In the beginning of my Breast Cancer journey, I was frustrated, depressed, anxious, fearful and just plain angry.

Without warning, this “unwelcome” and “unfamiliar” condition, Breast Cancer, invaded MY body and changed MY life.  There were so many unanswered questions about life expectancy, diagnosis, radiation, and chemotherapy.

Did I really want answers?  No, denial and rejection of any topic related to Breast Cancer served as MY safety net I chose to make Assumptions rather than face Reality.

Assumptions:

  • MY Five Year Survival Rate for Stage 1 Breast Cancer was 97%.
  • Stage 1 Breast Cancer was serious but not life threatening. 
  • After five years, Breast Cancer was no longer a risk.

Sadly, for more than five years, I relied on these Assumptions.

But I was left with no choice but to face Reality as I prepared to write this four-part series on Breast Cancer.  After reading a number of blogs written by Breast Cancer survivors and caregivers as well as visiting different Breast Cancer organization websites, I confronted —

Reality

  • American Cancer SocietyThe five year survival rate refers to the percentage of patients who live after their cancer is found.  Of course, many people live much longer than five years.”
  • Oncology Practice, Living with Metastatic Breast Cancer:  A Global Patient Survey – “Worldwide, one-third of patients who present with early-stage breast cancer will go on to develop metastatic disease.”

Now, I must face the Reality that MY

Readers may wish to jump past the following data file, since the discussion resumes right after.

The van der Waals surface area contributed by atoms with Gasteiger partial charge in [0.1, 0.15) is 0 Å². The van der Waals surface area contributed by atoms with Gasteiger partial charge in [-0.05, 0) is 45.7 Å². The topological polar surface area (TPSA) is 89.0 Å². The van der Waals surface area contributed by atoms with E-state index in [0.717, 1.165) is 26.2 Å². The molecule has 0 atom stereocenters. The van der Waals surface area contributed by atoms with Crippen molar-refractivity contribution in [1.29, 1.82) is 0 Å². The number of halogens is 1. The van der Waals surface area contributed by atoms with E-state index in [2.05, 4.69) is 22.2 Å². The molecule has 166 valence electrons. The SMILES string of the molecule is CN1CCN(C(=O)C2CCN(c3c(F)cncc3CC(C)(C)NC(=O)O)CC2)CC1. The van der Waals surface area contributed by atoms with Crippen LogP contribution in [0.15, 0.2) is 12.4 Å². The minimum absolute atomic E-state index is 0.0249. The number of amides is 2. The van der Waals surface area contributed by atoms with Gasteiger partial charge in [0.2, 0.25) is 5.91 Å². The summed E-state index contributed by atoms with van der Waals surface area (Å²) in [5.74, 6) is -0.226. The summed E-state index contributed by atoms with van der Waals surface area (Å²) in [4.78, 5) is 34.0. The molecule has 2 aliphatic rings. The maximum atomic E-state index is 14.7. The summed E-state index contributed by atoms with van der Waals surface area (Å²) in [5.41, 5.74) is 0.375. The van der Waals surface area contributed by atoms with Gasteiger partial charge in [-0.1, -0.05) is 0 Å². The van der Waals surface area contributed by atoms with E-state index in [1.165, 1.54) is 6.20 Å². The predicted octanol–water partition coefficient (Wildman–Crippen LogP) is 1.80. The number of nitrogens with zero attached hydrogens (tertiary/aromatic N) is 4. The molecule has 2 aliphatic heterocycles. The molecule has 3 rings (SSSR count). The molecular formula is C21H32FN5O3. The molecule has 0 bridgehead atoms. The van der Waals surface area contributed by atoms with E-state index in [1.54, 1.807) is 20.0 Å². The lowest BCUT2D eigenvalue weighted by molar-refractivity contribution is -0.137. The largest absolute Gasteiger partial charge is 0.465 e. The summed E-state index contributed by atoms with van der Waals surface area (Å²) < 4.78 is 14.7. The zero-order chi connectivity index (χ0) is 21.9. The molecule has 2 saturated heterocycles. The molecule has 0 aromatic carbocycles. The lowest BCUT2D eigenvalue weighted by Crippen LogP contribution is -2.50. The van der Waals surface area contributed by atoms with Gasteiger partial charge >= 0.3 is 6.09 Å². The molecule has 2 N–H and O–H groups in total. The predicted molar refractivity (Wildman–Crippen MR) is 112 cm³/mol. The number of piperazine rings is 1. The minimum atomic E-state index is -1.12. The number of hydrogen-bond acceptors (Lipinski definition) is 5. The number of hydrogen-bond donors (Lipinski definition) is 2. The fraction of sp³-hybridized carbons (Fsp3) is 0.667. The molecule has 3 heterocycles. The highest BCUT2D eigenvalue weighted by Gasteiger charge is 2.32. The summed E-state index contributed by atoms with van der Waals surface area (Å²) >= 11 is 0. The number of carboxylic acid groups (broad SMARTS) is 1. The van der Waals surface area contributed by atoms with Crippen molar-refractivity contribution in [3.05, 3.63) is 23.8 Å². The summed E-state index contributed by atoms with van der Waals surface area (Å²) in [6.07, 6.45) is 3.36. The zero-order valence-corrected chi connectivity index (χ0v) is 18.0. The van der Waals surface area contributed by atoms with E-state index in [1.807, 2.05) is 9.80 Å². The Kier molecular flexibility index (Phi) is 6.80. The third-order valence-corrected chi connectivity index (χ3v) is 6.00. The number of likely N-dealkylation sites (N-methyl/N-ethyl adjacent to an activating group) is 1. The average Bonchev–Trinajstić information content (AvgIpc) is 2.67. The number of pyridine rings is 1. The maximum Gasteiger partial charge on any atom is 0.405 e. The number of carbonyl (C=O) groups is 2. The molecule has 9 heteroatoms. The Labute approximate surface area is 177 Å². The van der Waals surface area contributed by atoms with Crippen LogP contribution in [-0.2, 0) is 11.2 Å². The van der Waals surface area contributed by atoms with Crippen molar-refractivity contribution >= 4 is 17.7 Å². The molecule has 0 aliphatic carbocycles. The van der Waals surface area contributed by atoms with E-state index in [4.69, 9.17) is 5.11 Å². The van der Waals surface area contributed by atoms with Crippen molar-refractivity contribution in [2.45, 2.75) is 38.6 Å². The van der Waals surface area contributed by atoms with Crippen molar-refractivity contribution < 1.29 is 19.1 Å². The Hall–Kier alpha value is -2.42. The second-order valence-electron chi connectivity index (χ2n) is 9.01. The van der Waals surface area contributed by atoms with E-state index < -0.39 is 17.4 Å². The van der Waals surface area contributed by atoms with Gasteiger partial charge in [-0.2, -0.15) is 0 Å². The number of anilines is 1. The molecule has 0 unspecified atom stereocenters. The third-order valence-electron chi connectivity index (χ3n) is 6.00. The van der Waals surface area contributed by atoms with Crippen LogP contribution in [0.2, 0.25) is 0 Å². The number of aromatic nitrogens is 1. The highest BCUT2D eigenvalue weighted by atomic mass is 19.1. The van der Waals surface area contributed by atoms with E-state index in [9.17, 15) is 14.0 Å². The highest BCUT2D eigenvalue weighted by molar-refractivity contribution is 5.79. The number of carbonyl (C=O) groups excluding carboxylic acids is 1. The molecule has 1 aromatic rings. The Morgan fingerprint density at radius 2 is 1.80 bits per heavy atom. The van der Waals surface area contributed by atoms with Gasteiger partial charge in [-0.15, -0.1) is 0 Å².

• 98% five-year survival rate has ended; and
  • despite an early diagnosis of Stage 1 Breast Cancer, I may be among the one-third who develops metastatic Stage 4 Breast Cancer.

As I continue down the path of this Breast Cancer journey, I will strive to improve the quality of MY life, on a daily basis, through:

  • Exercise
  • Meditation
  • Pacing
  • Distractions
  • Sleep Health
  • Diet and Nutrition
  • Massage Therapy
  • Aromatherapy
  • Spiritual Growth

I plan to put forth an extra effort to remain optimistic and stay positive in preparing to write Part 3 of this series on metastatic Stage 4 Breast Cancer.    It’s a topic that I fear but I no longer will rely on Assumptions to avoid Reality.

Expressing Gratitude for the positive changes in my life after Breast Cancer.  Everything happens in accordance with God’s Plan.  

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Also, Appreciation and Thanks to Amanda, Living in Another Language, for creating the new blog design.